Application of a Gondwanan perspective to restore ecological integrity in the south-western Australian global biodiversity hotspot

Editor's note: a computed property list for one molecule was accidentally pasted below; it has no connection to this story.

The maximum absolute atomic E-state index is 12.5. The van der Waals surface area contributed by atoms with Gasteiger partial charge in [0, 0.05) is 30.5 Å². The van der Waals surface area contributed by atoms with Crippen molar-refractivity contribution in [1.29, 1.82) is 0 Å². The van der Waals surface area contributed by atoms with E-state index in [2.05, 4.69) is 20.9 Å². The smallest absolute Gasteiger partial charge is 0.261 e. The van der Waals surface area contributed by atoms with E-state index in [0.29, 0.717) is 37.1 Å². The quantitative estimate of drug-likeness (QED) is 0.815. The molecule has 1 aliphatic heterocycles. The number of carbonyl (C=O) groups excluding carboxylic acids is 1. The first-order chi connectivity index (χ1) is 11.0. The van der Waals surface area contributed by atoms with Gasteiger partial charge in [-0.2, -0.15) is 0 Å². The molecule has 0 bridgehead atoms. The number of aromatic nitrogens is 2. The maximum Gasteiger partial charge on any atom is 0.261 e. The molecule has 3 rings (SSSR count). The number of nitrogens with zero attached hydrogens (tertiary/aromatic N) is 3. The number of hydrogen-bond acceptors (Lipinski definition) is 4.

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Bounded by ocean and desert, the isolated, predominately Mediterranean-climate region of south-western Australia (SWA) includes nine bioregions (circa 44 million hectares). The ecological integrity of the landscapes in this global biodiversity hotspot has been compromised by deforestation, fragmentation, exploitation, and introduced biota. Nature and degree of transformation varies between four interconnected landscapes (Swan Coastal Plain; South-west Forests; Wandoo Woodlands; and Great Western Woodlands). A Gondwanan perspective emphasizes a venerable biota and a cultural component to deep time. The particular importance of remnants and protected areas is recognized in restoring ecological integrity to Gondwanan landscapes. The nature and magnitude of the restoration task in these ancient, and neighboring, landscapes require higher levels of investment and more time than do recent landscapes. The protection, conservation, restoration, and rehabilitation of ecological integrity require multiple approaches in each landscape as well as consideration of the whole. Active conservation of biota and minimizing the impact of industrial- and agricultural-use are priorities. Integrating a climate focus and rethinking fire are critical restoration considerations to future trajectories under anthropogenic climate change. A legislative mandate to coordinate industrial-scale restoration and active conservation to build from protected areas must become a societal priority to restore ecological integrity.
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